• European Parliament formally adopted Corporate Sustainability Reporting Directive (“CSRD”) on 10 November 2022.
  • Council adopted CSRD on 28 November 2022.
  • CSRD must now be published in EU Official Journal.
  • Enters into force 20 days after publication.
  • EU Member States will then have 18 months to transpose CSRD into national law.
  • European Financial Reporting Advisory Group released and approved the final version of the European Sustainability Reporting Standards (“ESRS”) on 15 November 2022 which must now be considered by the Commission and are expected to be adopted in mid-2023.

Reporting for companies to begin in four stages:

  • 1 January 2024 for financial year (“FY”) 2025 –companies already subject to existing reporting rules under the Non-financial Reporting Directive;
  • 1 January 2025 for FY 2026 - large companies not already subject to existing rules;
  • 1 January 2026 for FY 2027 – listed SMEs (non-listed SMEs can opt out until 2028), captive insurance undertakings and non-complex credit institutions;
  • 1 January 2028 - non-EU companies.


All large companies governed by the law of, or established in, an EU member state and all EU stock exchange-listed companies (excluding micro-companies).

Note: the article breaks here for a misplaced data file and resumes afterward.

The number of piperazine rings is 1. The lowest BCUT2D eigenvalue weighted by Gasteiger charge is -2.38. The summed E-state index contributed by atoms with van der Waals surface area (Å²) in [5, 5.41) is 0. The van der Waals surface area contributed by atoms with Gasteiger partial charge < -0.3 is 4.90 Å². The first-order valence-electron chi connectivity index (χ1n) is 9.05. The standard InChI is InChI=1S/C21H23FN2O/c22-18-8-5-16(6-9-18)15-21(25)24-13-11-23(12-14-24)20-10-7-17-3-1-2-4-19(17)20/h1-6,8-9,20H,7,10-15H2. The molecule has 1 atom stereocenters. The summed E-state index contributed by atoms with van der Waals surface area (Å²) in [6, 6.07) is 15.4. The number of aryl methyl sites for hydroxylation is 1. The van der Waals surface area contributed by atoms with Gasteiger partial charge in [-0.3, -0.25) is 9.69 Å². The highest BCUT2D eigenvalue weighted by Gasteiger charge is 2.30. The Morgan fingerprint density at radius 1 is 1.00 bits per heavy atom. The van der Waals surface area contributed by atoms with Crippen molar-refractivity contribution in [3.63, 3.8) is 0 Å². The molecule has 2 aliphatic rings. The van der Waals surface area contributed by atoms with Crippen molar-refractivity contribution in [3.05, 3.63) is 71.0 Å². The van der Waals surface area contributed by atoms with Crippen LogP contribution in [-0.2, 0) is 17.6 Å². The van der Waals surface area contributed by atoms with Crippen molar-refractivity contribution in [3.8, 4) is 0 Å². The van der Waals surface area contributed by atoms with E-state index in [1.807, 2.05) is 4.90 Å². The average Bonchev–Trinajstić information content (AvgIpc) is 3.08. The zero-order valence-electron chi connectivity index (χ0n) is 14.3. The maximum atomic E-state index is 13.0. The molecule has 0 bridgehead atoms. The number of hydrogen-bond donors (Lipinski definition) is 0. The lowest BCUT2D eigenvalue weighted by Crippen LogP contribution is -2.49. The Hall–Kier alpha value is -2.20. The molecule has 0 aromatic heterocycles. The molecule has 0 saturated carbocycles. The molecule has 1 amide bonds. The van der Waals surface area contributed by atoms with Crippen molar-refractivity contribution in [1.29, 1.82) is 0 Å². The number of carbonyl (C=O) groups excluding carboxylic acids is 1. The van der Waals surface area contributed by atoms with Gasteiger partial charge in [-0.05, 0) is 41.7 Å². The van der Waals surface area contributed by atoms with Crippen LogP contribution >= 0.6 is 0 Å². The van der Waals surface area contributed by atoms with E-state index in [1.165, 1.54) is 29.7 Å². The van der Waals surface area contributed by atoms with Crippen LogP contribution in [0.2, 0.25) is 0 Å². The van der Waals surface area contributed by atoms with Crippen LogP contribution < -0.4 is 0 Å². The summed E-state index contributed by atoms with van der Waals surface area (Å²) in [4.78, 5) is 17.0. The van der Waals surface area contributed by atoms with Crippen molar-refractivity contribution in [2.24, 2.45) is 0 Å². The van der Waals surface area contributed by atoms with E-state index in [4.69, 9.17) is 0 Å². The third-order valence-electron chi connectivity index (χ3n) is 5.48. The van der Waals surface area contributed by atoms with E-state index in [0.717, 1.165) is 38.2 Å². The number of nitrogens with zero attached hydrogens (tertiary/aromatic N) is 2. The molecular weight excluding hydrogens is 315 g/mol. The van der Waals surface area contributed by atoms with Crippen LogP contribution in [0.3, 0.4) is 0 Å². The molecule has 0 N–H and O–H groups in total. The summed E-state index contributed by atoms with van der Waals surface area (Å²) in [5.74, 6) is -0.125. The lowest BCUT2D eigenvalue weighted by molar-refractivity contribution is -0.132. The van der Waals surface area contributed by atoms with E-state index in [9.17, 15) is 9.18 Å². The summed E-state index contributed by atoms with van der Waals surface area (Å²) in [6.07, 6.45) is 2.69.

Non-EU companies with substantial EU activity (ie, annual net turnover of €150m in the EU and at least one subsidiary / branch in the EU).

“Large company” meets 2 of 3 of the following criteria:

  • at least 250 employees;
  • annual turnover exceeds €40m;
  • assets in excess of €20m.

Exemptions for subsidiaries if parent company's consolidated management report complies with EU reporting standards (or, if parent established in third country, recognised equivalent reporting standards).


Publication/reporting of sustainability information across all three ESG topics (eg, biodiversity, climate goals, human rights including forced labour, social rights, ethics, bribery, corruption) alongside financial information in directors' reports.

EU-wide audit requirement for reported sustainability information (becoming more demanding over time).

Companies must digitally tag sustainability information for onward transmission into the European single access point database.

The content of this article is intended to provide a general guide to the subject matter. Specialist advice should be sought about your specific circumstances.